Norman Yoshio Mineta was born in San Jose, California, in 1931 to Japanese immigrant parents who were prohibited by the Asian Exclusion Act from becoming U.S. citizens. During World War II, Mineta and his family were forced to relocate to the Heart Mountain internment camp in Wyoming along with thousands of other Japanese immigrants and Japanese Americans.
Despite formidable obstacles along the way, Mineta has carved out a notable career in public service that ultimately brought him to Washington, D.C., and included serving as a longtime U.S. congressman. He also served as U.S. secretary of commerce under President Bill Clinton.
When George W. Bush became president in 2001, Mineta was appointed U.S. secretary of transportation. Mineta was the 14th person and the first Asian American to hold the position. “Transportation is key to generating and enabling economic growth, determining the patterns of that growth, and determining the competitiveness of our businesses in the world economy,” stated Mineta. “Transportation is thus key to both our economic success and to our quality of life.”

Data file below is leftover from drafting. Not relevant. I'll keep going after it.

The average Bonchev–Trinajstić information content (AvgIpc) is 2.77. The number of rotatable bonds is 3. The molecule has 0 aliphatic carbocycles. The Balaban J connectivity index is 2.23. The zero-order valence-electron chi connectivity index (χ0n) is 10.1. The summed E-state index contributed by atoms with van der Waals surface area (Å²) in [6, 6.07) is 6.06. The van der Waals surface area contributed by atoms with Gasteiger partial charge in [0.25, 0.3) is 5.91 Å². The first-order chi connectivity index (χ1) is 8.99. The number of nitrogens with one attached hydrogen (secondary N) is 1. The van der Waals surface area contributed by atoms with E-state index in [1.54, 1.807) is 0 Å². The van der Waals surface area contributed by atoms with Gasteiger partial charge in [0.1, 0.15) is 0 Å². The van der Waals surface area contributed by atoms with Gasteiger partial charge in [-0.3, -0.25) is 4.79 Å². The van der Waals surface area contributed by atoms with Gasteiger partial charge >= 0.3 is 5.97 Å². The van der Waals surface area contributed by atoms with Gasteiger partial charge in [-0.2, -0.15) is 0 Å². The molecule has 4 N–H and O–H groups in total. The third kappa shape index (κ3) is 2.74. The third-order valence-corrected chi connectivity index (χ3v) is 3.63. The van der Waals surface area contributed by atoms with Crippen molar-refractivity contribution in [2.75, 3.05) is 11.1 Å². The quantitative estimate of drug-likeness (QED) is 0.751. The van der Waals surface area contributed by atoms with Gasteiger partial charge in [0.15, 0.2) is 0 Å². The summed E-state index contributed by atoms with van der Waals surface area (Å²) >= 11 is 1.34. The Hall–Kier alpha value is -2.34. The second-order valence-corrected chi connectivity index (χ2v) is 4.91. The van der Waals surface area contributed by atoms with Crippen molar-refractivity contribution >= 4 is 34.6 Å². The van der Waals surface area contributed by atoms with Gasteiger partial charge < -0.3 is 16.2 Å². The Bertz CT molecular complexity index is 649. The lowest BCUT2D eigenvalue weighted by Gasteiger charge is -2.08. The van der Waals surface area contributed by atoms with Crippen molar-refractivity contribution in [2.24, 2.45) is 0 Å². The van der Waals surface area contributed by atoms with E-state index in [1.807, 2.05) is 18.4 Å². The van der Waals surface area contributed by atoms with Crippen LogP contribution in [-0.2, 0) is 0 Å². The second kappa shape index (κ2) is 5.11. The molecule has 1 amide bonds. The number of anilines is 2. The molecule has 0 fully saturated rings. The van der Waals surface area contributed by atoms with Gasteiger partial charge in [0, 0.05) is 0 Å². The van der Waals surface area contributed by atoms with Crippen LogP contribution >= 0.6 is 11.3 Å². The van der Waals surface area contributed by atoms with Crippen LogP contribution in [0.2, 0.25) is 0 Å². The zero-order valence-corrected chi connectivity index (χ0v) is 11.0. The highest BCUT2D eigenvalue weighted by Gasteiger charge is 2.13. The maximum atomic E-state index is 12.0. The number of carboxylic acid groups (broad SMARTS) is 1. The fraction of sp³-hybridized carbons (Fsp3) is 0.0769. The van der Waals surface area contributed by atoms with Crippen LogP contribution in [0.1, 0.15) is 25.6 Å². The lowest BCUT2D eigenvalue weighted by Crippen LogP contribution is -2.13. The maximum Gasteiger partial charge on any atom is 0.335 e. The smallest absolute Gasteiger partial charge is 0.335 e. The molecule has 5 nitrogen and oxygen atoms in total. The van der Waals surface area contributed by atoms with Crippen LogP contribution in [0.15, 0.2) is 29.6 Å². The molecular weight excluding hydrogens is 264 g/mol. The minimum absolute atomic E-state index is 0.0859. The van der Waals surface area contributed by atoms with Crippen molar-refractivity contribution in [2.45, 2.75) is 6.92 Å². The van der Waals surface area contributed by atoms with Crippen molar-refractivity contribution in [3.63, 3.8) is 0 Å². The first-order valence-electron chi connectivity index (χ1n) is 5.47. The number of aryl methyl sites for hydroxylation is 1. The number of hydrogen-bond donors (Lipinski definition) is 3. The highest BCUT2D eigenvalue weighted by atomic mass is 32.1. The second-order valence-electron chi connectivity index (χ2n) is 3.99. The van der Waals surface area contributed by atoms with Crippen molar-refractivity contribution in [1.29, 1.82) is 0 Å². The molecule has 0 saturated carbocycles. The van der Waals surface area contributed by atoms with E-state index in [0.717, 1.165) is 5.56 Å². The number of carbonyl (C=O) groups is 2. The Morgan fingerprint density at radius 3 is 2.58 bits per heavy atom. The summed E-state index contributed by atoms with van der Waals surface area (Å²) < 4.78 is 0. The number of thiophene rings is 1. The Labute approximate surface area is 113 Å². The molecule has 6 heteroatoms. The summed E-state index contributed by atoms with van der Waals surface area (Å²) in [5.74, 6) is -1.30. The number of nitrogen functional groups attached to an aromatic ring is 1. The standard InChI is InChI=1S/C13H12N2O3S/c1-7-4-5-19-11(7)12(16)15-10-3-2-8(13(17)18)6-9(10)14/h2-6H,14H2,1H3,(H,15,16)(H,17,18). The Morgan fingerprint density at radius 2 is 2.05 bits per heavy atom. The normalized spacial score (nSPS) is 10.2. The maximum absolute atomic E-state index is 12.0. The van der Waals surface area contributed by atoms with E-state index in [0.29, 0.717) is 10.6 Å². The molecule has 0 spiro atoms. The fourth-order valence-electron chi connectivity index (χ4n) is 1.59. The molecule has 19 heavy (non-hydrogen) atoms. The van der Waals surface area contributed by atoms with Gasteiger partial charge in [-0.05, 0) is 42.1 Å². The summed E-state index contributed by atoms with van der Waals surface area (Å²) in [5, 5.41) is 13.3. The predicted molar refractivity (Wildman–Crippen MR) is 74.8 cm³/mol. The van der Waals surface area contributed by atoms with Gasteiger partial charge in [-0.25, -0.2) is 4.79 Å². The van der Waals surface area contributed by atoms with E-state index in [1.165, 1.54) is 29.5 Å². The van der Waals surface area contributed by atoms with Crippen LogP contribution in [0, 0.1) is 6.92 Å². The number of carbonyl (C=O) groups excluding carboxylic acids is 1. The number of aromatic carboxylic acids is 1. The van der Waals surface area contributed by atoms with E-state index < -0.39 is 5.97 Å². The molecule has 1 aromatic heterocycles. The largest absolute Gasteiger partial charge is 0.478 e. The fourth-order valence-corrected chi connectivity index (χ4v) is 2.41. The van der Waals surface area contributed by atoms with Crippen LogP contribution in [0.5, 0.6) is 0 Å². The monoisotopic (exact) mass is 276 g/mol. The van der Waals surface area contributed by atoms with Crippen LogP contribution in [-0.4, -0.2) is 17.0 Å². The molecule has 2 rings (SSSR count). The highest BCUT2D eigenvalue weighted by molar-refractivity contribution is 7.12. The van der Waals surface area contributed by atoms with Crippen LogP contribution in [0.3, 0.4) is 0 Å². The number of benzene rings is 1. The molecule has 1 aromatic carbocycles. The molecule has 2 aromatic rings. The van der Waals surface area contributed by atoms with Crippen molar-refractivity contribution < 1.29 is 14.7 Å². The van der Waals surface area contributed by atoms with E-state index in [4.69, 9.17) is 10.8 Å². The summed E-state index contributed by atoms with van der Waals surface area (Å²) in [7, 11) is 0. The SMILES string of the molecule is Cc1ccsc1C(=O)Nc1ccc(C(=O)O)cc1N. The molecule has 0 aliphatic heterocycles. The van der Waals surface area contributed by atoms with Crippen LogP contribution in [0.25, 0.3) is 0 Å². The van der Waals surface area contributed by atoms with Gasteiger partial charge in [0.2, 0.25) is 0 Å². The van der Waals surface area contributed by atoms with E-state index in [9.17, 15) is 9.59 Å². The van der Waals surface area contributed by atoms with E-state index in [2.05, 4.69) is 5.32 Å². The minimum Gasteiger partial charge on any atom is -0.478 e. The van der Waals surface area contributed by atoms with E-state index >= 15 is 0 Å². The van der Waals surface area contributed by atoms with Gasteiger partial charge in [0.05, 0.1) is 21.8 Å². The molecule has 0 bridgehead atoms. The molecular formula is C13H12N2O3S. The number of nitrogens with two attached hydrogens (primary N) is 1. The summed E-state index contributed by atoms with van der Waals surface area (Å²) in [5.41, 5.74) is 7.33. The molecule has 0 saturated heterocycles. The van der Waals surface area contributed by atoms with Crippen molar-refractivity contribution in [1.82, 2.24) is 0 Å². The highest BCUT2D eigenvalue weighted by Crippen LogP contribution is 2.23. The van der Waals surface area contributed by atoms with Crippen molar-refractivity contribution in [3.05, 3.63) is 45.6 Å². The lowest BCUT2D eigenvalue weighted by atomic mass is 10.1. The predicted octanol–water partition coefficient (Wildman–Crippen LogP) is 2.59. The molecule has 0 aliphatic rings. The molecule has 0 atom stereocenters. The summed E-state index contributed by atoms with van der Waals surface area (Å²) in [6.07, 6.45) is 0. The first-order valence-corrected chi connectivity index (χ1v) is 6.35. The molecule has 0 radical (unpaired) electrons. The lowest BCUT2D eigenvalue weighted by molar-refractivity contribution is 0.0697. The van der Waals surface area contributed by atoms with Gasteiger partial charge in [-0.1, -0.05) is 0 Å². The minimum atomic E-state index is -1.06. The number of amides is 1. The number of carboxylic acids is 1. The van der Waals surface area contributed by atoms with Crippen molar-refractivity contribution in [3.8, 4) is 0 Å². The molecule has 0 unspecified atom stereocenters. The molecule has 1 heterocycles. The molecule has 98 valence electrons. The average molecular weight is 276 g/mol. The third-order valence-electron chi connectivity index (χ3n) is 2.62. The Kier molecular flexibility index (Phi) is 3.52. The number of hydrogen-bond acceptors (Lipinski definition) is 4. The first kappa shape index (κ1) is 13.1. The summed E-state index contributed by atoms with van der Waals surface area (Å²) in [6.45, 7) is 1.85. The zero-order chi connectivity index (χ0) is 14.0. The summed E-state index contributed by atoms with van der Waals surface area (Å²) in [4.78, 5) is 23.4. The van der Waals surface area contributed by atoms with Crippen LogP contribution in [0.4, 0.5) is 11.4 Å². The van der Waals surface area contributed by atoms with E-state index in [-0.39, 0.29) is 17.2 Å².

As transportation secretary, Mineta also had to contend with the challenges to national security in the aftermath of the terrorist attacks on September 11, 2001. On that day, he issued an unprecedented order to temporarily ground all civilian aircraft traffic in the U.S. in response to the attacks. He also oversaw the development of the newly authorized Transportation Security Administration (TSA) into a fully operational agency charged with helping to protect the traveling public in the U.S.; in 2003, TSA was transferred to the U.S. Department of Homeland Security.
Mineta served as transportation secretary until resigning in 2006. He remains the longest-serving secretary in the department’s history. Towards the end of 2006, Mineta was awarded the Presidential Medal of Freedom.